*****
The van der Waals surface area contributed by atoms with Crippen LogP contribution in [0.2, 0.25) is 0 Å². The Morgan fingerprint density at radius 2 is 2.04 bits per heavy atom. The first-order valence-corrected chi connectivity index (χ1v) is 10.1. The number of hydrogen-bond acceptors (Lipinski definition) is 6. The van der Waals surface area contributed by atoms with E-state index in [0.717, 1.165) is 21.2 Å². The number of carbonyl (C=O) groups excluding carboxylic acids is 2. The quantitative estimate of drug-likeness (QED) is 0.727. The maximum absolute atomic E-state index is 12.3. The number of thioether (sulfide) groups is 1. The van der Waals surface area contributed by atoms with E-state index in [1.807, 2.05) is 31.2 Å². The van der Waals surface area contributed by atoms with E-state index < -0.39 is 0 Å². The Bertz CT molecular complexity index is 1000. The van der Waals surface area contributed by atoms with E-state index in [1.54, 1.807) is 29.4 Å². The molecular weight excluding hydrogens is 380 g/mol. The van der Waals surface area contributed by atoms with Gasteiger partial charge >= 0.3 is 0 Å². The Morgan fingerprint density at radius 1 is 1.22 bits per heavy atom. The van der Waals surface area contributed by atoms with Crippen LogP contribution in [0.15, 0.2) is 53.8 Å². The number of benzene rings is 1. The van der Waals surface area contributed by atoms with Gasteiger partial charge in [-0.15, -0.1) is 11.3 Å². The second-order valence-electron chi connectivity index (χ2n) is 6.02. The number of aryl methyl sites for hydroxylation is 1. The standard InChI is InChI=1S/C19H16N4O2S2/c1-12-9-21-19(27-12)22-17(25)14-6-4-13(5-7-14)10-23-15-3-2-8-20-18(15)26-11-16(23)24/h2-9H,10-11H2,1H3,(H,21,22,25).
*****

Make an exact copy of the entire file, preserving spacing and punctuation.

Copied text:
The van der Waals surface area contributed by atoms with Crippen LogP contribution in [0.2, 0.25) is 0 Å². The Morgan fingerprint density at radius 2 is 2.04 bits per heavy atom. The first-order valence-corrected chi connectivity index (χ1v) is 10.1. The number of hydrogen-bond acceptors (Lipinski definition) is 6. The van der Waals surface area contributed by atoms with E-state index in [0.717, 1.165) is 21.2 Å². The number of carbonyl (C=O) groups excluding carboxylic acids is 2. The quantitative estimate of drug-likeness (QED) is 0.727. The maximum absolute atomic E-state index is 12.3. The number of thioether (sulfide) groups is 1. The van der Waals surface area contributed by atoms with E-state index in [1.807, 2.05) is 31.2 Å². The van der Waals surface area contributed by atoms with E-state index < -0.39 is 0 Å². The Bertz CT molecular complexity index is 1000. The van der Waals surface area contributed by atoms with E-state index in [1.54, 1.807) is 29.4 Å². The molecular weight excluding hydrogens is 380 g/mol. The van der Waals surface area contributed by atoms with Gasteiger partial charge >= 0.3 is 0 Å². The Morgan fingerprint density at radius 1 is 1.22 bits per heavy atom. The van der Waals surface area contributed by atoms with Crippen LogP contribution in [0.15, 0.2) is 53.8 Å². The number of benzene rings is 1. The van der Waals surface area contributed by atoms with Gasteiger partial charge in [-0.15, -0.1) is 11.3 Å². The second-order valence-electron chi connectivity index (χ2n) is 6.02. The number of aryl methyl sites for hydroxylation is 1. The standard InChI is InChI=1S/C19H16N4O2S2/c1-12-9-21-19(27-12)22-17(25)14-6-4-13(5-7-14)10-23-15-3-2-8-20-18(15)26-11-16(23)24/h2-9H,10-11H2,1H3,(H,21,22,25).